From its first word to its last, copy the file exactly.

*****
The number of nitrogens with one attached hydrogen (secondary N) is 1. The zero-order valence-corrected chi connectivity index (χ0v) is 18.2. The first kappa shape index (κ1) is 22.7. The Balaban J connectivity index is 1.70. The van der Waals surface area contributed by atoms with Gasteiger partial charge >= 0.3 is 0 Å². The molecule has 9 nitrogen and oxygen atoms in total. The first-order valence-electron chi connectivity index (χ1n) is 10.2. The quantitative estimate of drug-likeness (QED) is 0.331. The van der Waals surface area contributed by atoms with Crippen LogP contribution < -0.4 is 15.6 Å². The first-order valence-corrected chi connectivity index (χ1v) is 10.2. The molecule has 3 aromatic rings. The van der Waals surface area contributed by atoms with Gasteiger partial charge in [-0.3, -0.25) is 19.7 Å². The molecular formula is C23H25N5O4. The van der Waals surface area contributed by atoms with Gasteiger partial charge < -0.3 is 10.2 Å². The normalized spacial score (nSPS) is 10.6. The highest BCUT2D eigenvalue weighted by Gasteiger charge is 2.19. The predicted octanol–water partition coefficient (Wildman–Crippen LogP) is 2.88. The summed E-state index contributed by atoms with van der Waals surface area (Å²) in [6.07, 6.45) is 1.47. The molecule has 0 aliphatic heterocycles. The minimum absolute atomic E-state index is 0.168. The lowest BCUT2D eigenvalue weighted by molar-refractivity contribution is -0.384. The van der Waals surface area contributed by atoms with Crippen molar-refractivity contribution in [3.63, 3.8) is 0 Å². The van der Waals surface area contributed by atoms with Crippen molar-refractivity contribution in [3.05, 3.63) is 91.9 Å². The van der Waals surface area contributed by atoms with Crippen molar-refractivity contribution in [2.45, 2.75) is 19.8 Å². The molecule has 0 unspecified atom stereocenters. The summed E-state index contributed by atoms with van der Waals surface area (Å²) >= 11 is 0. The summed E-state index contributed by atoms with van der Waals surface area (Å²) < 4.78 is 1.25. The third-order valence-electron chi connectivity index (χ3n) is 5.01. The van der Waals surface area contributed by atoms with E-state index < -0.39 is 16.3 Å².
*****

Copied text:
The number of nitrogens with one attached hydrogen (secondary N) is 1. The zero-order valence-corrected chi connectivity index (χ0v) is 18.2. The first kappa shape index (κ1) is 22.7. The Balaban J connectivity index is 1.70. The van der Waals surface area contributed by atoms with Gasteiger partial charge >= 0.3 is 0 Å². The molecule has 9 nitrogen and oxygen atoms in total. The first-order valence-electron chi connectivity index (χ1n) is 10.2. The quantitative estimate of drug-likeness (QED) is 0.331. The van der Waals surface area contributed by atoms with Crippen LogP contribution < -0.4 is 15.6 Å². The first-order valence-corrected chi connectivity index (χ1v) is 10.2. The molecule has 3 aromatic rings. The van der Waals surface area contributed by atoms with Gasteiger partial charge in [-0.3, -0.25) is 19.7 Å². The molecular formula is C23H25N5O4. The van der Waals surface area contributed by atoms with Gasteiger partial charge < -0.3 is 10.2 Å². The normalized spacial score (nSPS) is 10.6. The highest BCUT2D eigenvalue weighted by Gasteiger charge is 2.19. The predicted octanol–water partition coefficient (Wildman–Crippen LogP) is 2.88. The summed E-state index contributed by atoms with van der Waals surface area (Å²) in [6.07, 6.45) is 1.47. The molecule has 0 aliphatic heterocycles. The minimum absolute atomic E-state index is 0.168. The lowest BCUT2D eigenvalue weighted by molar-refractivity contribution is -0.384. The van der Waals surface area contributed by atoms with Crippen molar-refractivity contribution in [3.63, 3.8) is 0 Å². The van der Waals surface area contributed by atoms with Crippen molar-refractivity contribution in [3.05, 3.63) is 91.9 Å². The van der Waals surface area contributed by atoms with Crippen molar-refractivity contribution in [2.45, 2.75) is 19.8 Å². The molecule has 0 unspecified atom stereocenters. The summed E-state index contributed by atoms with van der Waals surface area (Å²) >= 11 is 0. The summed E-state index contributed by atoms with van der Waals surface area (Å²) < 4.78 is 1.25. The third-order valence-electron chi connectivity index (χ3n) is 5.01. The van der Waals surface area contributed by atoms with E-state index < -0.39 is 16.3 Å².